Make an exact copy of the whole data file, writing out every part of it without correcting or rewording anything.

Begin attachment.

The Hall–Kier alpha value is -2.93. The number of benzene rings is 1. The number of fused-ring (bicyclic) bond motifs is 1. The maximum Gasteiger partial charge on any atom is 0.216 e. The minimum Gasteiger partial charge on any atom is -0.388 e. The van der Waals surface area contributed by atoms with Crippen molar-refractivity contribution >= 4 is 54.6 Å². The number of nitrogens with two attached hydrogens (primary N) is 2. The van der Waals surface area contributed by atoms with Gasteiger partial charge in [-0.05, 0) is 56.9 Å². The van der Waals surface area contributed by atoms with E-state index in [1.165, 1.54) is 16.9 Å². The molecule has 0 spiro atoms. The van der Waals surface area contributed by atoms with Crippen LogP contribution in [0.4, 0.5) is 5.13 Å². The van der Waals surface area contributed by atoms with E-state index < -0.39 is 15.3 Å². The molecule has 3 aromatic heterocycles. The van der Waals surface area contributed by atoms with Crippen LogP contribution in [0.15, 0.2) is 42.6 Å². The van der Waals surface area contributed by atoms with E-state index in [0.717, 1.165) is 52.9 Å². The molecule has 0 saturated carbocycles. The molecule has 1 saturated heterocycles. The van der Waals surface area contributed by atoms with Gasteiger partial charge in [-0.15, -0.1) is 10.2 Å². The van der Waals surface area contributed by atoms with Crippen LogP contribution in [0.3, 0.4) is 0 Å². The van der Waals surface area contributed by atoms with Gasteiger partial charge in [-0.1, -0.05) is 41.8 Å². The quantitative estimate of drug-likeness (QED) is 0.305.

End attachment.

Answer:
The Hall–Kier alpha value is -2.93. The number of benzene rings is 1. The number of fused-ring (bicyclic) bond motifs is 1. The maximum Gasteiger partial charge on any atom is 0.216 e. The minimum Gasteiger partial charge on any atom is -0.388 e. The van der Waals surface area contributed by atoms with Crippen molar-refractivity contribution >= 4 is 54.6 Å². The number of nitrogens with two attached hydrogens (primary N) is 2. The van der Waals surface area contributed by atoms with Gasteiger partial charge in [-0.05, 0) is 56.9 Å². The van der Waals surface area contributed by atoms with E-state index in [1.165, 1.54) is 16.9 Å². The molecule has 0 spiro atoms. The van der Waals surface area contributed by atoms with Crippen LogP contribution in [0.4, 0.5) is 5.13 Å². The van der Waals surface area contributed by atoms with E-state index < -0.39 is 15.3 Å². The molecule has 3 aromatic heterocycles. The van der Waals surface area contributed by atoms with Crippen LogP contribution in [0.15, 0.2) is 42.6 Å². The van der Waals surface area contributed by atoms with E-state index in [0.717, 1.165) is 52.9 Å². The molecule has 0 saturated carbocycles. The molecule has 1 saturated heterocycles. The van der Waals surface area contributed by atoms with Gasteiger partial charge in [-0.15, -0.1) is 10.2 Å². The van der Waals surface area contributed by atoms with Crippen LogP contribution in [0.3, 0.4) is 0 Å². The van der Waals surface area contributed by atoms with Gasteiger partial charge in [-0.1, -0.05) is 41.8 Å². The quantitative estimate of drug-likeness (QED) is 0.305.